Ten autonomous robots will go head-to-head Saturday as their student designers vie for a $1,000 cash first prize at the 21st Annual Undergraduate Design Competition at the McCormick School of Engineering and Applied Science at Northwestern University.

Free and open to the public, the colorful event attracts hundreds of spectators every year who enjoy the competition, student ingenuity and technology as well as food and music.

This year’s event, “End of the World,” will start at noon at the Ford Motor Company Engineering Design Center at 2133 Sheridan Road in Evanston.

Teams of Northwestern undergraduates from a variety of engineering fields have spent six months designing, building and programming their robots to operate autonomously. Often teams are cross-departmental, and students of all years work together, learning from one another.

Robots are made up of various parts, including microprocessors, actuators, motors, gears and electronic sensors. Remote control is not permitted, though teams may reprogram robots as often as desired.
This year two robots at a time will compete in a large rectangular arena. Each one is assigned a color and tries to gather foam cubes and return them to a moving goal to score points. Robots score points in three ways: by depositing cubes on its opponent’s side of the arena, by depositing cubes in its own goal and by depositing cubes on an elevated platform behind its own goal.

The event is expected to conclude around 3 p.m. with an awards ceremony. Cash prizes will be awarded to the top three teams.

One team also will be honored with the design competition’s annual Myke Minbiole Elegant Engineering Award. McCormick alumnus Minbiole, who had been working as an engineer at Northrop Grumman, was killed in a hit-and-run collision in April 2007. Engineers from Northrop Grumman who worked with him will choose this year’s award winner.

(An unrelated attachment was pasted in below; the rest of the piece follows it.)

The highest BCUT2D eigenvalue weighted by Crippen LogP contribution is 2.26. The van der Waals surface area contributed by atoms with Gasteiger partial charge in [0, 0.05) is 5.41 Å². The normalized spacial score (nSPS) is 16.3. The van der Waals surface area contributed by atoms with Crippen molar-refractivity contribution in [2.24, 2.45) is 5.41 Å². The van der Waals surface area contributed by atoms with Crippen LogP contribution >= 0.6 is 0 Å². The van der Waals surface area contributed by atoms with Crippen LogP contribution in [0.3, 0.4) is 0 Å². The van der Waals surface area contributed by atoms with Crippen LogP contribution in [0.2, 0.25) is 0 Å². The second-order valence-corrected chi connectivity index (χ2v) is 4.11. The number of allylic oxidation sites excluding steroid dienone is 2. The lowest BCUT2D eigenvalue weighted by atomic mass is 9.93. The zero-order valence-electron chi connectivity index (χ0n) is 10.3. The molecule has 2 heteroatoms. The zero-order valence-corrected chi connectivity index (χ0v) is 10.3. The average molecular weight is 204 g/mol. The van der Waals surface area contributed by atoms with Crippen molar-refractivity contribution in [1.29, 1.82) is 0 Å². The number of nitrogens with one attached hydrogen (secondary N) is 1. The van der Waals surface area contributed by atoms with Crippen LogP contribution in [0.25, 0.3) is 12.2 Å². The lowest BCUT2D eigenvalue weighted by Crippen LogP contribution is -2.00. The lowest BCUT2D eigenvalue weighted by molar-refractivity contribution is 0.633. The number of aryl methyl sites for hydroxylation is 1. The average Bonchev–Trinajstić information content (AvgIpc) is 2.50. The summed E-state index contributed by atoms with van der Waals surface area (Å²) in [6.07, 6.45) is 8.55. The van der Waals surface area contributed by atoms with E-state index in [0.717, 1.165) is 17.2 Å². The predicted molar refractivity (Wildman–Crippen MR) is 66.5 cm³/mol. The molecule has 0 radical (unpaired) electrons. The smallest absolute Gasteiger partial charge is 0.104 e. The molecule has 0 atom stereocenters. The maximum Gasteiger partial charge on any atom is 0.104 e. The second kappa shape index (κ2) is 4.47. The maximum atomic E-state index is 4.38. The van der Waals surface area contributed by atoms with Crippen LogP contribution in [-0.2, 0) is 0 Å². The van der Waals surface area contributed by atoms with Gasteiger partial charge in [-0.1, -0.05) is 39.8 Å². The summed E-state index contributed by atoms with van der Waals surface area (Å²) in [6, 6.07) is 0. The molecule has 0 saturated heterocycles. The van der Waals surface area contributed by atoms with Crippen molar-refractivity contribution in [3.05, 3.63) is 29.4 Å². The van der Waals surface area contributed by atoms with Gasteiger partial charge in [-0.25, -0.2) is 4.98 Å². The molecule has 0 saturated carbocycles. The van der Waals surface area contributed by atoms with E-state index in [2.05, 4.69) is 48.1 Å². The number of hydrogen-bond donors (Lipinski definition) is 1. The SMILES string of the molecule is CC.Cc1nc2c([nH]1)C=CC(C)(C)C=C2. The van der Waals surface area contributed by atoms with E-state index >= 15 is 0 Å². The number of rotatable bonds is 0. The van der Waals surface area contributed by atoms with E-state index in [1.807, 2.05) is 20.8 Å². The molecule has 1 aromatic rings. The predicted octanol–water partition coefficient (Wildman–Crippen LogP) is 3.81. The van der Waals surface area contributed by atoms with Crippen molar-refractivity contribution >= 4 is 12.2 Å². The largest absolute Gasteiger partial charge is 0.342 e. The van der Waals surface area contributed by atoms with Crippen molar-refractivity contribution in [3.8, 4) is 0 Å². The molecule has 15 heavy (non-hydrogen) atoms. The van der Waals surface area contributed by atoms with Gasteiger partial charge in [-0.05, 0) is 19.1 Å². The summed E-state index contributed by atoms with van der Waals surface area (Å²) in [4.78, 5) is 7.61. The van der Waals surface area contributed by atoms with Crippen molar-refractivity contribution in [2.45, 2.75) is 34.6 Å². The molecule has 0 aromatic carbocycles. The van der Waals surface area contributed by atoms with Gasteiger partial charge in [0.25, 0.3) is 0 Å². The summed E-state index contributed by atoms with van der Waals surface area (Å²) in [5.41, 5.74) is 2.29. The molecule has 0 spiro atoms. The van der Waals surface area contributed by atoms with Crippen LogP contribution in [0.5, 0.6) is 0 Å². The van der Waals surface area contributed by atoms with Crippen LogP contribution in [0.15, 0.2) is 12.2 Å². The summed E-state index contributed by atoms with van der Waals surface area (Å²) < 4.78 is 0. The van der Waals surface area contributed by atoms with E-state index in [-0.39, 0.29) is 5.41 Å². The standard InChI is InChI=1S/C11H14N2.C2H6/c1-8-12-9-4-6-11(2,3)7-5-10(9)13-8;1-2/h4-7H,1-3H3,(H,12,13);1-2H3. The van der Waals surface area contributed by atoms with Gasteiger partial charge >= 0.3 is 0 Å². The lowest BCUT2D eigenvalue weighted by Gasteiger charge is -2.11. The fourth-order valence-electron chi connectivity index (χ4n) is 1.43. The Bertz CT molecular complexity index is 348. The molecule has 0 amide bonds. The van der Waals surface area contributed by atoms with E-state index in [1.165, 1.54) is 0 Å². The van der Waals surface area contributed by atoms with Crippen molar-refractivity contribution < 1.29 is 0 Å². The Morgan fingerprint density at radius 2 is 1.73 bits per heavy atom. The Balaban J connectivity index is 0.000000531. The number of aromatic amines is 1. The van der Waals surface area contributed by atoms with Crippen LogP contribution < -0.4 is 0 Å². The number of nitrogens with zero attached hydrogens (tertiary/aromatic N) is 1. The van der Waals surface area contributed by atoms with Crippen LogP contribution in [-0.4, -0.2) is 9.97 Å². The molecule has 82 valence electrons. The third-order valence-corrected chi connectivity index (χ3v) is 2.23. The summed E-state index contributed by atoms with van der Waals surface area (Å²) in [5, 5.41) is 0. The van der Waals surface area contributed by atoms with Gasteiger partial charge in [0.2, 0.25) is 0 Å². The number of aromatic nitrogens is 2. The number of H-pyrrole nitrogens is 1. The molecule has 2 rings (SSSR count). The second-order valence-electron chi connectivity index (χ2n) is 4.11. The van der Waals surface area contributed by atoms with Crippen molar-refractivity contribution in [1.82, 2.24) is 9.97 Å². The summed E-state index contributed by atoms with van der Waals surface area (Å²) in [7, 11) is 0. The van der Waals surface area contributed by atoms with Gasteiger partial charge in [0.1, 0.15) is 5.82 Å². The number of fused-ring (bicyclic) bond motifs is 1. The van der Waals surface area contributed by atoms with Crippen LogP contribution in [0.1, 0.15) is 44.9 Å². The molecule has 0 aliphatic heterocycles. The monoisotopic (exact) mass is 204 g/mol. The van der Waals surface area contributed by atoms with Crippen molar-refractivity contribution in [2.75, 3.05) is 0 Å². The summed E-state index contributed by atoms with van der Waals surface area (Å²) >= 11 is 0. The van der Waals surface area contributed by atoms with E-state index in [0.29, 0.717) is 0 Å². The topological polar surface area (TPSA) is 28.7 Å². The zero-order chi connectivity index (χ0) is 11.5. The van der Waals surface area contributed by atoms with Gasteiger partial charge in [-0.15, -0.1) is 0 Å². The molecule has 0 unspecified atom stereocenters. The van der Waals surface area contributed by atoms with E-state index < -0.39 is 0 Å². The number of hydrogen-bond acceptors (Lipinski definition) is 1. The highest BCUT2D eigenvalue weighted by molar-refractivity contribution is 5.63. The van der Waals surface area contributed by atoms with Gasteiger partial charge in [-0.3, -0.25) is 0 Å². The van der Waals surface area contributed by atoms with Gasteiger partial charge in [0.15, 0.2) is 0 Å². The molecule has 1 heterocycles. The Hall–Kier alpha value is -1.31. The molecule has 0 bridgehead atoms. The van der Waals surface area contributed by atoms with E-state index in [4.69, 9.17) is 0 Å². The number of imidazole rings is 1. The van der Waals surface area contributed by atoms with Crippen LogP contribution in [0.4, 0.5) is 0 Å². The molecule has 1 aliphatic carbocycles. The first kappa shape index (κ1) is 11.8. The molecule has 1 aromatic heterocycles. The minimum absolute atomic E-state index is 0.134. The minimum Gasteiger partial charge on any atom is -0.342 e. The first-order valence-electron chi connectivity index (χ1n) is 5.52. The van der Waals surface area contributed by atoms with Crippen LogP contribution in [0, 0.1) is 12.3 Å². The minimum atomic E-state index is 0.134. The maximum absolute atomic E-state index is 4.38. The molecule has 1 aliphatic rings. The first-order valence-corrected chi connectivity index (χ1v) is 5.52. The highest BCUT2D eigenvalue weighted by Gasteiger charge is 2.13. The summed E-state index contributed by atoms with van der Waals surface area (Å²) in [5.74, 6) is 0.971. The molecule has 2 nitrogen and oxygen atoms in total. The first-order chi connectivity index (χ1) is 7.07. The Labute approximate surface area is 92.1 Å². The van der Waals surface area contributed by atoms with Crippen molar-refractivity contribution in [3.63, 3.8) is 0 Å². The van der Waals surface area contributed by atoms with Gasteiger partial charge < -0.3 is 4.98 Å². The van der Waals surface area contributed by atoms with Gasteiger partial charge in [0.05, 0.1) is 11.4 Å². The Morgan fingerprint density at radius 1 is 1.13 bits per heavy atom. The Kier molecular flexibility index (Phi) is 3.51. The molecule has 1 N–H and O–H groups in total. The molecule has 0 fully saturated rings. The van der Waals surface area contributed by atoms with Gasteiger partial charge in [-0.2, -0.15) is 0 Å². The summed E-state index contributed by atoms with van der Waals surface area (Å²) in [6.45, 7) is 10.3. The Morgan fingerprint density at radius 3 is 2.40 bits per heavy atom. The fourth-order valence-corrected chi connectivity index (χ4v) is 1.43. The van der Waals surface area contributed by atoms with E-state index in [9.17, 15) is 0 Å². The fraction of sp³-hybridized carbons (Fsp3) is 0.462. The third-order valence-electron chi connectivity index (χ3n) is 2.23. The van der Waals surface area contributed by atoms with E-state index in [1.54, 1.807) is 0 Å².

Top: The agony of defeat at last year’s competition.

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  1. Dealing with real problems

    I'm glad NU science [or any other science group] is getting publicity.  These are hopefully the leaders of the next decades to solve some of the real problems we face and not areas where MA/PhDs conduct research on Shakespeare's Freudian complex and its meaning for modern man.

    More funding of science and less on grotesque sculptures and supposed "art" works that even children would know are junk.  When you see people spending $120,000,000 for a painting, you know we have lost our way..

    Also, a much better read and result than how the Council is trying to empty the pocketbooks of taxpayers.

  2. NU display of alternative fuels and cars

    Through Aug. 17 at Northwestern's Main Library, there is a display of parts from and pictures of the school's solar-powered car,  videos on chemistry of alternative energy, books on electric and other forms of alternative cars, and other displays.

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